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Clare


and Aidan from early in film

I would not have noticed the centrality of the scene where Margaret confronts the busdriver had I not the next day gone to see The Nightingale. This is a harrowing tale where we see what can be done to inflict pain, misery, humiliation, rape, beating, death (whatever) when a group of people are deprived all rights (convicts, aborigines) and subject to the will of a few men who are not held accountable to anyone else. Read Robert Hughes’s great and crucial book, The Fatal Shore, about the founding of Australia through convict transportation and settler colonialism (with ethnic cleansing too). The villain, Hawkins (Sam Claflin) begins by refusing to give Clare her earned ticket of leave, raping her nightly, abusing her. When her husband, Aiden (Michael Sheasby) also an Irish ex-convict, protests, Hawkins brings his man to their hut to beat them, gang-rape her; and when the baby begins to cry loudly, Hawkins bullies a soldier into killing the child.


Hawkins confronting Billy

Hawkins has been told he will not be promoted and leaves the camp for Launeston with five men to try to negotiate himself into a captaincy. At the same time Clare, in a state of stunned grief, after asking others to bury her husband and child, takes the husband’s horse and rides after him. She is persuaded to enlist an aborigine, Billy, to lead her to the town; without him she would die in the bush.

What emerges is a quest of the two parties across a deadly wasteland, where meeting one another is the greatest risk. We see another woman, aborigine, grabbed, raped, forced to leave her child to die by Hawkins and his vicious or obedient men. Clare has lied to Billy and told him she is seeking her husband in Launceston but gradually he learns she has lost her baby, the husband is dead, and her goal is to kill Hawkins — far from avoiding this pack of killers, she is trying to reach them. As with Margaret, other incidents happen, we see aborigine people living, we see convict gangs in chains, a rare white old man gives our pair of friends shelter and food, Billy performs rituals, helps Margaret repress her milk with some concoction, but the compelling thrust of the plot-design is her stubborn determined attempt to reach those who killed her beloveds. By this time too Hawkins has become in behavior a sadistic psychopathic killer, killing people on whims, including the elderly aborigine man who is his guide, and who is Billy’s uncle — they come from the same village.


A passing scene of a house burned down — a war between the aborigines and the colonialists is said to be going on

What happens is ironically the man who killed her baby because he was forced to is left behind. When she comes upon him, and his apology is the morally imbecilic defense the baby was noisy, she begins frantically to stab him to death, beats him with the gun, takes an ax to him until her rage is gone. What neither she nor Billy realize is when they do finally have a chance to shoot the captain, she will now hesitate, and that gives Hawkins his chance to escape, get to town, and then, if he can, blacken her and turn her back to becoming a “convict whore” and simply kill Billy. Aborigines throughout are shot the way cats are said to have been shot in 18th century Europe.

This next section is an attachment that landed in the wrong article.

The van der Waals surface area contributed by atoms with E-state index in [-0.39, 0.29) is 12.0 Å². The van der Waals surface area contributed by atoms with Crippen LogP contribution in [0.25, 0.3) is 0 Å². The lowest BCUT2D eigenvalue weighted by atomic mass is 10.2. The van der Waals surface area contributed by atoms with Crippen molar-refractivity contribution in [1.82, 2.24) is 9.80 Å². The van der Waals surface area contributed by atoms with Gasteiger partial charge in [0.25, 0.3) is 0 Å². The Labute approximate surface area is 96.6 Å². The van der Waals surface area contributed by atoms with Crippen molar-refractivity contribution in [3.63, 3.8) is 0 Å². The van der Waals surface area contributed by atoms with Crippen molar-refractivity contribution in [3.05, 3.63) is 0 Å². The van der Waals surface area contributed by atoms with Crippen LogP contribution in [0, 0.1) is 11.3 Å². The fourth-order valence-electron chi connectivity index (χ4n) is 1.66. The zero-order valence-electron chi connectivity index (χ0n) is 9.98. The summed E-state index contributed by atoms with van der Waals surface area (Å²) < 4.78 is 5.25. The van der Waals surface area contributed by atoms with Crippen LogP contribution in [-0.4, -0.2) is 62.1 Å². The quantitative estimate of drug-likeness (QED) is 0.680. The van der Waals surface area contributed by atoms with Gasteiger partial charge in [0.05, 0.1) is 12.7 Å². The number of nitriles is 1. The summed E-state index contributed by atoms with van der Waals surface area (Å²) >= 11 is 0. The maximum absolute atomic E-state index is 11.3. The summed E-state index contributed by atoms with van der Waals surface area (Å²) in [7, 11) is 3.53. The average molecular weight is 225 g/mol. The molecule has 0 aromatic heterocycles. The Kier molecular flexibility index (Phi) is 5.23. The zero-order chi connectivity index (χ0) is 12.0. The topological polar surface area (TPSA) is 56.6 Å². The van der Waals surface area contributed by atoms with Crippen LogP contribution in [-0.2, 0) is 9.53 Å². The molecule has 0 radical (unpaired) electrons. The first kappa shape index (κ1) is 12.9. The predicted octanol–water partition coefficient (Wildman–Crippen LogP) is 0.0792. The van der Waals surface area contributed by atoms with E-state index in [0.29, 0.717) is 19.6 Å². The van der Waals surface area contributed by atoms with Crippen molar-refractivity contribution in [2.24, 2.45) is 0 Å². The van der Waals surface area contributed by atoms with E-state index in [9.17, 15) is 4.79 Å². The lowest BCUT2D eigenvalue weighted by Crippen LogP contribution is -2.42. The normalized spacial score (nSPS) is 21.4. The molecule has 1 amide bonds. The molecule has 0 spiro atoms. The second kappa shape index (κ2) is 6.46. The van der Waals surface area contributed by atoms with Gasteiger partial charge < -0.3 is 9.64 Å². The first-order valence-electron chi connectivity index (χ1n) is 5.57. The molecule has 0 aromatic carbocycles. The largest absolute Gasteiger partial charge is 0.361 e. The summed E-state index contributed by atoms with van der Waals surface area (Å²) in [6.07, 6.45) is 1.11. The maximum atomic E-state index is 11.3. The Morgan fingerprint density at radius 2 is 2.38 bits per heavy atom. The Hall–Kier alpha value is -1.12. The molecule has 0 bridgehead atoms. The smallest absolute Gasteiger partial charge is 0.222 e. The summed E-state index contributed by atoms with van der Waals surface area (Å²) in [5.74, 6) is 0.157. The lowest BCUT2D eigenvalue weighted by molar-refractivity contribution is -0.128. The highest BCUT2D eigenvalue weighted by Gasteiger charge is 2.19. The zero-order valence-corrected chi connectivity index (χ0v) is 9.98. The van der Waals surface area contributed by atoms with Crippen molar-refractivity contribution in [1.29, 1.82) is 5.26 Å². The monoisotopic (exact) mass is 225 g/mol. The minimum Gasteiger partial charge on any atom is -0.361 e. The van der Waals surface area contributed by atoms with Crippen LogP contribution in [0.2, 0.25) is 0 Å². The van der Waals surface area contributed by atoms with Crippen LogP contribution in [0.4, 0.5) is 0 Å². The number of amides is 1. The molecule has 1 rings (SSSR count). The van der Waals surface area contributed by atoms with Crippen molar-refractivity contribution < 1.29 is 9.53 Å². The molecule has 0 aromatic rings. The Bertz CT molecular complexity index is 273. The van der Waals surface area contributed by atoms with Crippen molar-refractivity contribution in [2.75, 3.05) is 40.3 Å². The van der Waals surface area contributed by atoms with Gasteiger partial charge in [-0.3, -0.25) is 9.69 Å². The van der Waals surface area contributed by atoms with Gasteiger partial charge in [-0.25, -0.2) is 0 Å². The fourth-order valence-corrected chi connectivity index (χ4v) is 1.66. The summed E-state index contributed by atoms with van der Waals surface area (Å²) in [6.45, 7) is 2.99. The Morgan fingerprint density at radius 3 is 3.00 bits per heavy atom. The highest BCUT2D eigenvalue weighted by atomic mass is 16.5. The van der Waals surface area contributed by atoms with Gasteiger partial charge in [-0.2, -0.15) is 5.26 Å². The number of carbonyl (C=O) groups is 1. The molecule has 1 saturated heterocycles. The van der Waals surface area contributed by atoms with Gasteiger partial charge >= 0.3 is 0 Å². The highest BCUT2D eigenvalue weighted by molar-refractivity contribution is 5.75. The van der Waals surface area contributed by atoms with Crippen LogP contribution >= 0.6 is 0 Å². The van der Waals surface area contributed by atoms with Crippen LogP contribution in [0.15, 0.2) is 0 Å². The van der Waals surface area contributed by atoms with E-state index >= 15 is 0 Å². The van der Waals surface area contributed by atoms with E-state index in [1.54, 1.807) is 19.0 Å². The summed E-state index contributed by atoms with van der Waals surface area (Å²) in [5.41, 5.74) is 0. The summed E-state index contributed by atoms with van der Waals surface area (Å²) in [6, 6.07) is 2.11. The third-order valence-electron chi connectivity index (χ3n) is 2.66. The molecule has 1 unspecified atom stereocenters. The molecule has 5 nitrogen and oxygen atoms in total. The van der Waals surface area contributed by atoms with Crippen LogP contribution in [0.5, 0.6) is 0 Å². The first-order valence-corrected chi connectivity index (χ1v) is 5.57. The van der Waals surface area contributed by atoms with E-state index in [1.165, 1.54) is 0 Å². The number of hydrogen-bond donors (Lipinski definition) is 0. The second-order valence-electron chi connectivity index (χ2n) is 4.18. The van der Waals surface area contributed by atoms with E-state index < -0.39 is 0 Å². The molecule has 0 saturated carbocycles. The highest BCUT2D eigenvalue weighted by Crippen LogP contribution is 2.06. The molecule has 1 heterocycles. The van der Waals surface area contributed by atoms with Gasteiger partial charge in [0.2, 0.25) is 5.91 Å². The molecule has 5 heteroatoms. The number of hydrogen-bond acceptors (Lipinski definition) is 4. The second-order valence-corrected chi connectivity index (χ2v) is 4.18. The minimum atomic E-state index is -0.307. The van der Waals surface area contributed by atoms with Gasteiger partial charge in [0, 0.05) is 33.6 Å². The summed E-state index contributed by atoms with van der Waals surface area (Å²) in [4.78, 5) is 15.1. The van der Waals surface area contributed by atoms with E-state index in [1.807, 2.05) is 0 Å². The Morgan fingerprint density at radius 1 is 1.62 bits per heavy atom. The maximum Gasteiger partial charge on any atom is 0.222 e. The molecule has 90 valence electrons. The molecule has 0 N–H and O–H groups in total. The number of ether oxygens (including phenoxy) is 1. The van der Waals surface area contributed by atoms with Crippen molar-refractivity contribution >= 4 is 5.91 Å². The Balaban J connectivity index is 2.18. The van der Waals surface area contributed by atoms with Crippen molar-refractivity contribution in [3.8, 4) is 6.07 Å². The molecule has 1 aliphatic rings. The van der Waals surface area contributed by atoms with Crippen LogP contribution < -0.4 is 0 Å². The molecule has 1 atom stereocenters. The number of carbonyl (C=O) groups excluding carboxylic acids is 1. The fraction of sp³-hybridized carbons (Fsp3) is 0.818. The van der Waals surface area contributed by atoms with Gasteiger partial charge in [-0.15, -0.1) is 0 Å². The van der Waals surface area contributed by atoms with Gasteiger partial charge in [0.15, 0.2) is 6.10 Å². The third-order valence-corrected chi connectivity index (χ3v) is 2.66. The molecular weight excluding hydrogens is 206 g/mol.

Nonetheless, she again returns to her aggression and now drives Billy with a gun to carry on to Launceston, and then what does she do? at great risk to herself, to Billy (with whom she has now formed a touching friendship), she goes to the tavern where the captain is sitting with all the men, and just like Lisa before the bus-driver, she demands a confession of guilt, an admission he has done horrific wrong. Hawkins scorns her; we can see he is worried that the commanding officer is beginning to suspect him of evil-doing but before Hawkins can try to turn the situation around, she repeats her claim, says what he did, and flees back to Billy in hiding, and the back to the bush.

The striking thing is she appears gratified at having had the confrontation itself — though it is so unsatisfactory and dangerous — from the other white unenslaved, unconvicted people in the town.

The movie is a tragedy; Billy now understanding what has happened fully, and knowing Hawkins murdered his uncle, enacts another ritual, puts on war paint and goes to town and himself with a spear, using the technique of surprise, murders Hawkins and Hawkins’s cruel sidekick, but not before Billy is shot through the stomach. the last we see of Billy he is sitting looking out at the river as he dies; nearby him Clare stands by her horse. She seems to have no hope of any decent life unless she were somehow to return to Ireland.

The film is also extremely brutal, with the only character (besides the old man) seemingly capable of tenderness, caring for others, & real friendliness Billy.

Both films have received strong praise, if in both cases there is an accompanying chorus of doubt. Kent is too violent; Lonergan too self-indulgent and ruined his film’s chances for distribution by fighting with the studio. Ann Hornaday in the Washington Post finds the Nightingale explores and questions its genre. What is not noticed is this central plot-design. Peter Bradshaw in the Guardian finds the movie provocative and brilliant, a depiction of today’s life. What higher accolade than an essay in he latest issue of PMLA: Alicia Mireles Christoff, Margaret and The Victorians, 134:3 (May 2019):507-23.  Christoff argues that Margaret (this is why the title) is another Victorian afterlife film; it is finally dissatisfying because it is still mostly relying on Victorian film pleasures instead of seeking a new film aesthetic and patterns.